LONDON (Reuters) - GlaxoSmithKline plans to exploit new technology from private British biotech company Immunocore to develop next-generation drugs against cancer that fight tumors in ways antibody-based drugs cannot.
Britain’s biggest pharmaceuticals group will pay 142 million pounds ($212 million) in pre-clinical milestone payments for access to the Oxford-based company’s work on multiple drug targets, the two partners said on Tuesday.
Immunocore will also get up to 200 million pounds for each product that finally reaches the market, plus up to double-digit percentage royalties on any sales.
The tie-up with GSK is the second validation of Immunocore’s work by a big pharmaceutical company, following a similar deal with Roche’s Genentech unit last month.
Immunocore’s technology relies on a new type of medicines it calls “ImmTACs.” These drugs exploit the power of T cell receptors — a part of the immune system - to recognize changes that occur inside cells during cancer or viral infection. ImmTACs then activate the immune system to kill targeted cells.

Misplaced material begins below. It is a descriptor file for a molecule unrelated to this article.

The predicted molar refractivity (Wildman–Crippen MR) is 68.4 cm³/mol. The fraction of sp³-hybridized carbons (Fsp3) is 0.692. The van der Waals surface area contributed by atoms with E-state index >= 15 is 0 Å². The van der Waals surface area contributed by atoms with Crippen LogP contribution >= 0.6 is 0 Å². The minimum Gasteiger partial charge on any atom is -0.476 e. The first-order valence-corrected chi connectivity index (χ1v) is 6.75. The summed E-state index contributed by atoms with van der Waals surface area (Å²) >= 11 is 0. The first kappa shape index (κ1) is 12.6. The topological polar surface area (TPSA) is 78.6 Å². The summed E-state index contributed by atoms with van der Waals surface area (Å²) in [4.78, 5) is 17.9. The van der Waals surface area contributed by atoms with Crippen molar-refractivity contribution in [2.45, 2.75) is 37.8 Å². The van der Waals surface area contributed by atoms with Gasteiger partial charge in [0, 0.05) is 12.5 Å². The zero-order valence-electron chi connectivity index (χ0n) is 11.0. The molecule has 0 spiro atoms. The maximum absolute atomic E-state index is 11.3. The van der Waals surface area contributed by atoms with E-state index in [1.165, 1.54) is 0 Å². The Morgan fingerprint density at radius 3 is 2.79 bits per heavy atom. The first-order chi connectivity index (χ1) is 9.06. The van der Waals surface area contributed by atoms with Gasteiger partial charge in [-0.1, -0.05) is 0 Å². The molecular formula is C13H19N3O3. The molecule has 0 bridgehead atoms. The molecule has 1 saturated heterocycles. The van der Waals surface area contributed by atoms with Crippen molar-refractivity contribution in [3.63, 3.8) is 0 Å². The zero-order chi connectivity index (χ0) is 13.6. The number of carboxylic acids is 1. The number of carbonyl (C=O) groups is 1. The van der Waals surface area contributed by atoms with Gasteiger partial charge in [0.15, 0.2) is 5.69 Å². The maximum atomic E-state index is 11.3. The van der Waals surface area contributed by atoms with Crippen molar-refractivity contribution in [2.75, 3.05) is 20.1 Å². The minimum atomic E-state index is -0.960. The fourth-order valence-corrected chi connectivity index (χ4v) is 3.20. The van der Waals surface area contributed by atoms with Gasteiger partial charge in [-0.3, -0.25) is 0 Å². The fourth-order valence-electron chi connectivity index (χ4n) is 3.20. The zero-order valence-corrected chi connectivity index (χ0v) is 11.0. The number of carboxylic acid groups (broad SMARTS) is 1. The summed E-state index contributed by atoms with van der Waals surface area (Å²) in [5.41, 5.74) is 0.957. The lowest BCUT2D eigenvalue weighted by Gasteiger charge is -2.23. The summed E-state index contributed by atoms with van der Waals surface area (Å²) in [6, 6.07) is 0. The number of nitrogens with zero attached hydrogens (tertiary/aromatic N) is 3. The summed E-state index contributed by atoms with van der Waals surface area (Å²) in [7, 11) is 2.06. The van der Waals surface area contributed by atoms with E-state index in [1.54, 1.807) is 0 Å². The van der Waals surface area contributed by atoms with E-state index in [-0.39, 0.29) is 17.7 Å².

Traditional antibody-based therapies only recognize changes on the surface of cells.
Laurent Jespers, head of innovation at GSK’s biopharmaceuticals unit, said ImmTACs offered “a tremendous opportunity” in treating cancer.
The most advanced ImmTAC drug, IMCgp100 for the treatment of melanoma, is currently in early Phase I/II clinical trials. ($1 = 0.6695 British pounds)
Reporting by Ben Hirschler. Editing by Jane Merriman